Marissa Lingen (mrissa) wrote,
Marissa Lingen
mrissa

Chronic Health Thing #712

I've been on every side of the issue I'm about to talk about. I am not saying that I only do one of the things here.

But there's this thing that happens when you have a chronic health problem. I expect it happens for other chronic problems as well. And that thing is: your friends will sometimes ask your closer friends/family members how you are doing.

And that's great! They're expressing concern, they're finding out the parameters of whether there's stuff they can help with...it's all good.

Where it gets less good is when they ask these other people and don't talk to you.

I'm not talking about the situation where someone is asking after you to be polite and express concern for the person who is closer to you, and only indirectly for you. This will happen. "How is your aunt?" is a polite social query even for those who don't know your aunt.

And I totally get why this happens. There are lots of good reasons. Sometimes Friend A runs into Closer Person B in person a lot more often than they run into you, or else they have an ongoing e-mail thread that provides opportunity. Sometimes Friend A really, truly, sincerely doesn't want to bug you. Figures you have enough on your plate. Doesn't want to make every conversation about your health problems.

This works much better if Friend A then goes on to talk to you about other things, at least occasionally. Like, within a span of months would be good.

I know everybody's busy. I know people don't really know how to talk about chronic health problems. And I know that it's sometimes hard to remember that you haven't actually connected with someone when, well, there's lj! There's Facebook! There's Twitter and Google+ and who knows what-all else, and how can you say that a friendship has drifted apart when you were reading about what the other person had for lunch just yesterday? But friendships do drift. And one of the ways they drift is when we let someone shift into a de facto "friend of a friend" role without meaning to. Friendships ebb and flow--I'm not trying to say they don't. But I'm also saying that it's fairly easy to fail to notice that they're ebbing and then ebbing some more until there isn't much friendship there.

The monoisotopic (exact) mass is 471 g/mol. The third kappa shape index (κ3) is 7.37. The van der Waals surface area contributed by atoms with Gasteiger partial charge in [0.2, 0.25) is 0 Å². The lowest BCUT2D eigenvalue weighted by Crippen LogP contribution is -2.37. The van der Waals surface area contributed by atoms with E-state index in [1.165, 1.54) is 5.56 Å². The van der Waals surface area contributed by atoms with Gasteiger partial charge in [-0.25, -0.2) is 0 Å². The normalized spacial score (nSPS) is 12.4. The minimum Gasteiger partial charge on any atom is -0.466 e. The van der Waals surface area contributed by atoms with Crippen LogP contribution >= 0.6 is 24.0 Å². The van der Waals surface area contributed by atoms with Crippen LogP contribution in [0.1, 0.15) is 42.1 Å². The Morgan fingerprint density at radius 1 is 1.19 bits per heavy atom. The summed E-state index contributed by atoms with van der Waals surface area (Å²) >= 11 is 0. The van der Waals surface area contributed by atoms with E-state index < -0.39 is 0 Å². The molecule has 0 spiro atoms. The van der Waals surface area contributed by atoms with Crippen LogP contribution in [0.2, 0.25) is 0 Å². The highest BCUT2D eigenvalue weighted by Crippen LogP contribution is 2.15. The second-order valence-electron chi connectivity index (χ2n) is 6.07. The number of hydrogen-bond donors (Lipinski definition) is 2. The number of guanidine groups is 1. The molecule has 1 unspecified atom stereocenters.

Sometimes we have to accept that that's who we are to someone, a friend of a friend, a cordial acquaintance, someone we used to be friends with, someone we used to send a Christmas card to. But when it happens because of a chronic illness--because someone "doesn't want to be a bother" or "doesn't know what to say," even, beyond the usual "I have less time and energy because of this illness" direct stuff--that can be pretty frustrating. And it can be pretty lonely. And having Closer Person B to give you a list of the people who totally mean you well does not always help if you never hear from a single one of those people.

I guess this is a place to say that things had gotten better for me for awhile, and now they're getting worse again, and we're dealing with it as best we can, with appropriate specialists and consultations called in. And things that I'm not eager to talk about in public, I am a lot more willing to talk about on e-mail when people make it clear that they care--but I'm not going to hunt people down and insist that they hear it all. I am not at a point where posting this sort of thing to my lj is likely to be the order of the day (and no, that's not because it's on my FB or G+). So go ahead and ask a closer friend of mine if you know one well. But talk to me too if you want to. I'm still here.
Tags: my friends rule, social fail, stupid vertigo
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